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    Sidelines Reply:

    what a good idea marg….keep a decent job or lose it. aides are not federally mandated….
    reading mail to employees kind of falls in the “micro managing” realm….and you wonder why there is a rumor that the district is avoiding hiring locals….

    the indignation here is not worthy of anyone. if you don’t like your job, change your job. if you don’t like your employer, change your employer. the letter was curt to be sure, but you have no idea what prompted it, nor is it any concern of a taxpayer. i’ll take a bashing for this opinion, but seriously — go volunteer your time somewhere…once upon a time, that’s what aide work was….and clocking in and out in a non-punctual manner is not professional….

    so what’s the problem? if you aren’t guilty, this letter was not meant for you.

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    Pattye Benson Reply:

    S/L — so you see nothing wrong with the 7-minute clock-out? If your an aide/para and don’t like the rule, you should just quit. Yep, that’s exactly what the administration and school board is counting on — less District employees and more opportunity to outsource the jobs.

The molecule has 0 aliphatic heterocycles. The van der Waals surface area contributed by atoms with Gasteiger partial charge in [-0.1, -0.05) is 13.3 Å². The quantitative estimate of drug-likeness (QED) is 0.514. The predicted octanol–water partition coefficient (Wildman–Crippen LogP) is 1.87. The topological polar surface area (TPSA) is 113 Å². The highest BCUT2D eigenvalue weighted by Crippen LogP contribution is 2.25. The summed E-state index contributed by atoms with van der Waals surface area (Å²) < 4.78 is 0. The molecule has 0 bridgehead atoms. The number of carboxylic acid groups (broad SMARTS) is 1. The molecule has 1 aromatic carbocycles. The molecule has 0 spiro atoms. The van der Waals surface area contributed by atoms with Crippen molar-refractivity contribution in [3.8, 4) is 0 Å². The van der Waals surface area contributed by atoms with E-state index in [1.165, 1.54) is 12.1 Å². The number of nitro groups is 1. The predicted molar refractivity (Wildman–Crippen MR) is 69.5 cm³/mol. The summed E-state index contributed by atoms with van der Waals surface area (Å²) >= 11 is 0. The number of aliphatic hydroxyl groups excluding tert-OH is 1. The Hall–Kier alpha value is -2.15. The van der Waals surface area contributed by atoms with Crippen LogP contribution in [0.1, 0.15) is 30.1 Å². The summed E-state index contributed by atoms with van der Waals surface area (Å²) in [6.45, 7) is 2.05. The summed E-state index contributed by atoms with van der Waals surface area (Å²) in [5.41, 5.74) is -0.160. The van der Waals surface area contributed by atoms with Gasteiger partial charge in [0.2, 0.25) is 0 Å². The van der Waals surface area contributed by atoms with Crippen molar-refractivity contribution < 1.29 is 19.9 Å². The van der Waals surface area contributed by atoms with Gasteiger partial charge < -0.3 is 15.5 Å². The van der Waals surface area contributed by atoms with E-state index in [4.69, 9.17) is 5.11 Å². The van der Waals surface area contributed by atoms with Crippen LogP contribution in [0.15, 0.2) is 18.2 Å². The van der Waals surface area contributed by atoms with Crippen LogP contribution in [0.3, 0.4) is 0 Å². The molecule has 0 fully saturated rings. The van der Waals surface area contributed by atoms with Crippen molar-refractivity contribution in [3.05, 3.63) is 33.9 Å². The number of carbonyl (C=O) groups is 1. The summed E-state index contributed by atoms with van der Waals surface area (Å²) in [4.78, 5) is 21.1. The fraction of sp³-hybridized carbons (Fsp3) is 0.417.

Rather than risk termination, an aide is forced to punch the time clock within the 7 min. window. If I was the parent of a special needs child who gets left unattended as a result of this action, I’d be more a little upset.

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    Shining Light Reply:

    Side,

    “so what’s the problem”

    The problem is PSER’s costs are rising 21.4% this year, 28.84% next year and 29.2% the year after.

    The administration, (and therefore the board) are targeting the lowest paid workers as a way to solve this problem. (and they’re not being nice, or decent or respectful about it) We cannot balance the budget off of the lowest paid workers.

    As you so correctly stated:

    “Here’s the deal. Instead of cutting people, this board should look into unilateral reduction of benefits and make them available to everyone.”

    Side, why do you think think the board is not doing this right now? And why do you think they have not tapped the fund balance? And why do they keep raising our taxes when a unilateral reduction of benefits along with some help from the fund balance would solve this problem in an instant.

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    Middle school aide Reply:

    It is about tone. And/obviously you are not getting that the aides like their jobs and don’t want to go anywhere but the hirer ups are stepping on the enthusiasem.
    Also…You make it sound like just snap your fingers and find a job. Not so.
    So what you are saying is…shut up…keep being treated like this.

    Here is an example for you. Say someone steals at your job.
    So just because someone steals they decide to check your pocketbook and or pockets everyday. Everyone. It is demeaning…in your head you know it is but you know if you quit that is what they want so they can replace you with a temp service. So you take and then next week they do something else.

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  5. I thought that the Dr. Waters hired a new personel director because Mrs. Tiede retired from the District. It that is the case why is she continuing to send correspondence to employees.